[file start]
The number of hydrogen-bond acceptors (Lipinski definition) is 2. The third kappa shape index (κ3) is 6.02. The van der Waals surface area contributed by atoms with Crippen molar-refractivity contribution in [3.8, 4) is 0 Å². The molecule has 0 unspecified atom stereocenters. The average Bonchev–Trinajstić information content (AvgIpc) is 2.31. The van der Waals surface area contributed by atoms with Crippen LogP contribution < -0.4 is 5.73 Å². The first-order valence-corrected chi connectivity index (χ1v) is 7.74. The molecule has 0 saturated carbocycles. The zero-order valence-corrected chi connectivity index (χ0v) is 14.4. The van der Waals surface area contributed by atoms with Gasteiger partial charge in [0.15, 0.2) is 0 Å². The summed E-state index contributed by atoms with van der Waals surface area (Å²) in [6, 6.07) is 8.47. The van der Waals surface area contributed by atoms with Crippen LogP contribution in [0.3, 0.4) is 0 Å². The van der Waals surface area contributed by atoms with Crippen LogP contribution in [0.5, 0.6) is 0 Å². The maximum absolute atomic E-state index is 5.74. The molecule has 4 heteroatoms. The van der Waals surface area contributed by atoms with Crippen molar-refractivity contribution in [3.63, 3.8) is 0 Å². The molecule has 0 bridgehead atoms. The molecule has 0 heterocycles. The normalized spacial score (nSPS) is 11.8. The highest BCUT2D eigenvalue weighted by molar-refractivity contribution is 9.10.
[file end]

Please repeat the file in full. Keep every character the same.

The number of hydrogen-bond acceptors (Lipinski definition) is 2. The third kappa shape index (κ3) is 6.02. The van der Waals surface area contributed by atoms with Crippen molar-refractivity contribution in [3.8, 4) is 0 Å². The molecule has 0 unspecified atom stereocenters. The average Bonchev–Trinajstić information content (AvgIpc) is 2.31. The van der Waals surface area contributed by atoms with Crippen LogP contribution < -0.4 is 5.73 Å². The first-order valence-corrected chi connectivity index (χ1v) is 7.74. The molecule has 0 saturated carbocycles. The zero-order valence-corrected chi connectivity index (χ0v) is 14.4. The van der Waals surface area contributed by atoms with Gasteiger partial charge in [0.15, 0.2) is 0 Å². The summed E-state index contributed by atoms with van der Waals surface area (Å²) in [6, 6.07) is 8.47. The van der Waals surface area contributed by atoms with Crippen LogP contribution in [0.3, 0.4) is 0 Å². The van der Waals surface area contributed by atoms with Crippen LogP contribution in [0.5, 0.6) is 0 Å². The maximum absolute atomic E-state index is 5.74. The molecule has 4 heteroatoms. The van der Waals surface area contributed by atoms with Crippen molar-refractivity contribution in [3.63, 3.8) is 0 Å². The molecule has 0 bridgehead atoms. The molecule has 0 heterocycles. The normalized spacial score (nSPS) is 11.8. The highest BCUT2D eigenvalue weighted by molar-refractivity contribution is 9.10.